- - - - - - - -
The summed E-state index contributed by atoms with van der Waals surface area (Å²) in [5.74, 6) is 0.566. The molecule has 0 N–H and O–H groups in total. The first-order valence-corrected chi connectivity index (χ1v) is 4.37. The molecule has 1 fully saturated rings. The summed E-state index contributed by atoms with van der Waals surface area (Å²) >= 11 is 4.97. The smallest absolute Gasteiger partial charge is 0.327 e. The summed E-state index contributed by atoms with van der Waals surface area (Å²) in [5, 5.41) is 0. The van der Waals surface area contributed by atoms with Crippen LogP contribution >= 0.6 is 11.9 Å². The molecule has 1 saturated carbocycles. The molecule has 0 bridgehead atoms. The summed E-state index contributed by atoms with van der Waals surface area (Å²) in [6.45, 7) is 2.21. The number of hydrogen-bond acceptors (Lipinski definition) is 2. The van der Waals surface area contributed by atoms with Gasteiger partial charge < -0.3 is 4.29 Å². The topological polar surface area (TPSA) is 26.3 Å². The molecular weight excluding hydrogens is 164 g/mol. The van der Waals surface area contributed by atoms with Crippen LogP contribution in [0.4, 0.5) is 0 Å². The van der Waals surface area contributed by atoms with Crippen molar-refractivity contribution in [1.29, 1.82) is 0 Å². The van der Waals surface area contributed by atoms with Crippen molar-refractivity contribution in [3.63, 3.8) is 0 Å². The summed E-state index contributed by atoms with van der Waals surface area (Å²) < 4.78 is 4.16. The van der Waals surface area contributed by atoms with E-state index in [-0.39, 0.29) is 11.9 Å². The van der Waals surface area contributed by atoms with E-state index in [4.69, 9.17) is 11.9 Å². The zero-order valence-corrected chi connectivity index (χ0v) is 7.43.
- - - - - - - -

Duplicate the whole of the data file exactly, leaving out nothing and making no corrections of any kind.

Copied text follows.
The summed E-state index contributed by atoms with van der Waals surface area (Å²) in [5.74, 6) is 0.566. The molecule has 0 N–H and O–H groups in total. The first-order valence-corrected chi connectivity index (χ1v) is 4.37. The molecule has 1 fully saturated rings. The summed E-state index contributed by atoms with van der Waals surface area (Å²) >= 11 is 4.97. The smallest absolute Gasteiger partial charge is 0.327 e. The summed E-state index contributed by atoms with van der Waals surface area (Å²) in [5, 5.41) is 0. The van der Waals surface area contributed by atoms with Crippen LogP contribution >= 0.6 is 11.9 Å². The molecule has 1 saturated carbocycles. The molecule has 0 bridgehead atoms. The summed E-state index contributed by atoms with van der Waals surface area (Å²) in [6.45, 7) is 2.21. The number of hydrogen-bond acceptors (Lipinski definition) is 2. The van der Waals surface area contributed by atoms with Gasteiger partial charge < -0.3 is 4.29 Å². The topological polar surface area (TPSA) is 26.3 Å². The molecular weight excluding hydrogens is 164 g/mol. The van der Waals surface area contributed by atoms with Crippen LogP contribution in [0.4, 0.5) is 0 Å². The van der Waals surface area contributed by atoms with Crippen molar-refractivity contribution in [1.29, 1.82) is 0 Å². The van der Waals surface area contributed by atoms with Crippen molar-refractivity contribution in [3.63, 3.8) is 0 Å². The summed E-state index contributed by atoms with van der Waals surface area (Å²) < 4.78 is 4.16. The van der Waals surface area contributed by atoms with E-state index in [-0.39, 0.29) is 11.9 Å². The van der Waals surface area contributed by atoms with E-state index in [4.69, 9.17) is 11.9 Å². The zero-order valence-corrected chi connectivity index (χ0v) is 7.43.